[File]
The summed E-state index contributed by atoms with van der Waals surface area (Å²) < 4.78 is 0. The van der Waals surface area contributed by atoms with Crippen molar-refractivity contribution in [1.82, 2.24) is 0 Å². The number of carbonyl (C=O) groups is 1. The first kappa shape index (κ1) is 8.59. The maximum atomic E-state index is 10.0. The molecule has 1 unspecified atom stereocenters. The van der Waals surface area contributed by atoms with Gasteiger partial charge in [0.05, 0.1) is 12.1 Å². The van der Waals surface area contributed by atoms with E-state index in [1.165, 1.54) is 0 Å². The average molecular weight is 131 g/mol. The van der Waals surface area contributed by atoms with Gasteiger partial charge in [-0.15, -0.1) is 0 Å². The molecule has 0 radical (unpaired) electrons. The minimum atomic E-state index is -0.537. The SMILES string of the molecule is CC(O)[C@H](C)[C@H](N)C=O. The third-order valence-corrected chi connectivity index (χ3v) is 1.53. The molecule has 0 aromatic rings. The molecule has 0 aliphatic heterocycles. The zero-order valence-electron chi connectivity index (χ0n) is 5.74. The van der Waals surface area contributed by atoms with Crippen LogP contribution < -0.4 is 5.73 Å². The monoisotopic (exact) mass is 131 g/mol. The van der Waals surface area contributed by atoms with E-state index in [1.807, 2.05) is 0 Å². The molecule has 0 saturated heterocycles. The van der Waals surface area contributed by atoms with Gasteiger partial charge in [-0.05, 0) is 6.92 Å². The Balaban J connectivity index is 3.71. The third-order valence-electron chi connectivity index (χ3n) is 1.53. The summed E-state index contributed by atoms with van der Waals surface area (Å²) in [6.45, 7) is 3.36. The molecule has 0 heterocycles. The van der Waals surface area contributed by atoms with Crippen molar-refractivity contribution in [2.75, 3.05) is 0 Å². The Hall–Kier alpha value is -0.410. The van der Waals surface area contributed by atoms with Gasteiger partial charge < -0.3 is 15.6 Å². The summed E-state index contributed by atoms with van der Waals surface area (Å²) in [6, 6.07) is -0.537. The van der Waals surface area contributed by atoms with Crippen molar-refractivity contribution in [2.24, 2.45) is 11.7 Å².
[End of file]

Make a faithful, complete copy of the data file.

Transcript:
The summed E-state index contributed by atoms with van der Waals surface area (Å²) < 4.78 is 0. The van der Waals surface area contributed by atoms with Crippen molar-refractivity contribution in [1.82, 2.24) is 0 Å². The number of carbonyl (C=O) groups is 1. The first kappa shape index (κ1) is 8.59. The maximum atomic E-state index is 10.0. The molecule has 1 unspecified atom stereocenters. The van der Waals surface area contributed by atoms with Gasteiger partial charge in [0.05, 0.1) is 12.1 Å². The van der Waals surface area contributed by atoms with E-state index in [1.165, 1.54) is 0 Å². The average molecular weight is 131 g/mol. The van der Waals surface area contributed by atoms with Gasteiger partial charge in [-0.15, -0.1) is 0 Å². The molecule has 0 radical (unpaired) electrons. The minimum atomic E-state index is -0.537. The SMILES string of the molecule is CC(O)[C@H](C)[C@H](N)C=O. The third-order valence-corrected chi connectivity index (χ3v) is 1.53. The molecule has 0 aromatic rings. The molecule has 0 aliphatic heterocycles. The zero-order valence-electron chi connectivity index (χ0n) is 5.74. The van der Waals surface area contributed by atoms with Crippen LogP contribution < -0.4 is 5.73 Å². The monoisotopic (exact) mass is 131 g/mol. The van der Waals surface area contributed by atoms with E-state index in [1.807, 2.05) is 0 Å². The molecule has 0 saturated heterocycles. The van der Waals surface area contributed by atoms with Gasteiger partial charge in [-0.05, 0) is 6.92 Å². The Balaban J connectivity index is 3.71. The third-order valence-electron chi connectivity index (χ3n) is 1.53. The summed E-state index contributed by atoms with van der Waals surface area (Å²) in [6.45, 7) is 3.36. The molecule has 0 heterocycles. The van der Waals surface area contributed by atoms with Crippen molar-refractivity contribution in [2.75, 3.05) is 0 Å². The Hall–Kier alpha value is -0.410. The van der Waals surface area contributed by atoms with Gasteiger partial charge < -0.3 is 15.6 Å². The summed E-state index contributed by atoms with van der Waals surface area (Å²) in [6, 6.07) is -0.537. The van der Waals surface area contributed by atoms with Crippen molar-refractivity contribution in [2.24, 2.45) is 11.7 Å².